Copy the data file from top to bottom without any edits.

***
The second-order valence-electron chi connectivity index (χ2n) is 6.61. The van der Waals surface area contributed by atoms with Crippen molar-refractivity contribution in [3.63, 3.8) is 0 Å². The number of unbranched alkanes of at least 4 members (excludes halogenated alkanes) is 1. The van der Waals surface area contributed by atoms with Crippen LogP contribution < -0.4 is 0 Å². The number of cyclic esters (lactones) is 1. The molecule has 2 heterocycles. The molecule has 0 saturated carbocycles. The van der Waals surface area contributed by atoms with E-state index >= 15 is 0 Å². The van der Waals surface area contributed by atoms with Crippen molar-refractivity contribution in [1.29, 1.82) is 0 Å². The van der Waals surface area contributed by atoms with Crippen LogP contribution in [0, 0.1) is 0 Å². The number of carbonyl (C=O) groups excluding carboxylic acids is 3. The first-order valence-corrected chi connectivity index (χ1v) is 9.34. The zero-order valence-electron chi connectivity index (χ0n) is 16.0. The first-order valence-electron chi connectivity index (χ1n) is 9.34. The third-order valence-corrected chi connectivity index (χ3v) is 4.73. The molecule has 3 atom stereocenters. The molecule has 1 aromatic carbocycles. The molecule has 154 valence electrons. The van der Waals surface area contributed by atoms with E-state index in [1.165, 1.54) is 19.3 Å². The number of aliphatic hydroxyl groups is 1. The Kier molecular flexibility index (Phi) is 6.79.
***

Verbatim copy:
The second-order valence-electron chi connectivity index (χ2n) is 6.61. The van der Waals surface area contributed by atoms with Crippen molar-refractivity contribution in [3.63, 3.8) is 0 Å². The number of unbranched alkanes of at least 4 members (excludes halogenated alkanes) is 1. The van der Waals surface area contributed by atoms with Crippen LogP contribution < -0.4 is 0 Å². The number of cyclic esters (lactones) is 1. The molecule has 2 heterocycles. The molecule has 0 saturated carbocycles. The van der Waals surface area contributed by atoms with E-state index >= 15 is 0 Å². The van der Waals surface area contributed by atoms with Crippen molar-refractivity contribution in [1.29, 1.82) is 0 Å². The van der Waals surface area contributed by atoms with Crippen LogP contribution in [0, 0.1) is 0 Å². The number of carbonyl (C=O) groups excluding carboxylic acids is 3. The first-order valence-corrected chi connectivity index (χ1v) is 9.34. The zero-order valence-electron chi connectivity index (χ0n) is 16.0. The first-order valence-electron chi connectivity index (χ1n) is 9.34. The third-order valence-corrected chi connectivity index (χ3v) is 4.73. The molecule has 3 atom stereocenters. The molecule has 1 aromatic carbocycles. The molecule has 154 valence electrons. The van der Waals surface area contributed by atoms with E-state index in [1.165, 1.54) is 19.3 Å². The number of aliphatic hydroxyl groups is 1. The Kier molecular flexibility index (Phi) is 6.79.